Kinesthetic Classrooms in Hong Kong
We Have Always Been Told To Stay Seated During Classes. Contrary To Tradition, this Hong Kong Classroom Created An Atmosphere Of “Movement”
One Of The Masterminds Behind It Is None Other Than Natalie Cheung (Fellow 2018-20)
This article is originally published in Ming Pao. The excerpt above is an English abstract of the original Chinese article. Please click here for the original article.
In recent years, many schools in Europe have been transforming ordinary classrooms into “Kinesthetic Classrooms.” Kinesthetic classrooms make use of a variety of props and teaching aids as well as flexible seats in the classroom. These flexible seats allow students to stand, kneel, jump, bounce, or even engage in movements activity like riding an exercise bike, students can sit in their most comfortable position and attend classes at ease.
Different Learning Mode: Moving Around Does Not Equal To Being Distracted
Kinesthetic classroom, a concept originated from the west, is first piloted in Hong Kong at St. Bonaventure Catholic Primary School.
“Traditionally, teachers are trained to get students to sit quietly and take classes. But this ignores the unique learning styles of each child,” said Principal Cheung Wai Ching of St. Bonaventure, “Some children can sit quietly and pay attention in class, but others must keep moving in order to be able to stay focused.”
Principal Cheung has always been hoping to break this dull situation. Coincidentally, Our Fellow, Natalie (Fellow 2018-20), learned of the research in Kinesthetic Classroom that American institutions have been conducting for nearly 20 years and it proved to be successful. Therefore, they introduced this innovative concept to the school during this school year.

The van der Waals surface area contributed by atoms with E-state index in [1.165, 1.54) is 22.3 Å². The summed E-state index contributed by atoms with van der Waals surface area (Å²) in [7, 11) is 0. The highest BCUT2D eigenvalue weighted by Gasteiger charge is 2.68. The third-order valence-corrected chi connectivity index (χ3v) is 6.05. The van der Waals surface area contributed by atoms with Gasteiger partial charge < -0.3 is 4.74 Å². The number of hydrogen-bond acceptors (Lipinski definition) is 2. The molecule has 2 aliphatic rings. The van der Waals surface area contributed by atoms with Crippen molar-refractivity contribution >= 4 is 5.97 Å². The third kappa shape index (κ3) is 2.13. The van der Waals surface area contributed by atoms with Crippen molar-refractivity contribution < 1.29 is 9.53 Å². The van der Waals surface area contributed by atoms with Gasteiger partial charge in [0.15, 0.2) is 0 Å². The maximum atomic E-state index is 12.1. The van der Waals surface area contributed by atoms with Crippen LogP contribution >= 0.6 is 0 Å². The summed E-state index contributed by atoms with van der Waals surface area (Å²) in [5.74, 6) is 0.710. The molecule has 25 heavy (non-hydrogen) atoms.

Re-Educating Students To “Move Around”
When we visited the "Kinesthetic classroom” that Natalie has constructed, the general layout was not much different from that of ordinary schools. But at the back of the classroom, two students are sitting on a Pedal Desk, working on their classwork while pedaling below. Five students were sitting on Wobble Chairs that wobbled like spinning tops. One took off his shoes and sat in a chair shaped like a turtle shell. He studied his textbook with ease, without a table in front.
Natalie, the teacher in charge of this classroom as well, said that currently, seven students took turns to test the "flexible seats" every week, and data samples were collected during the period. “Moving is the nature of all children,” said Natalie, “Whether they have special education needs or not, allowing them to move will give their brains some energy boost while helping them concentrate and absorb better.”
Natalie said that at first, students were wary about these “flexible seatings”. She explained, “Because of conventions, teachers didn’t want their students to move around during classes. Therefore, I have to tell my students clearly that they can move freely when they sit on "flexible seats" as long as they do not disturb other students.“
"These chairs are all designed by professionals and need to be quality assured by mechanics. Hence the prices are expensive. But because of the safety of our students, we don't want to use knockoff products. This pilot project is all sponsored by The Hong Kong Jockey Club Charities Trust,” said Principal Cheung.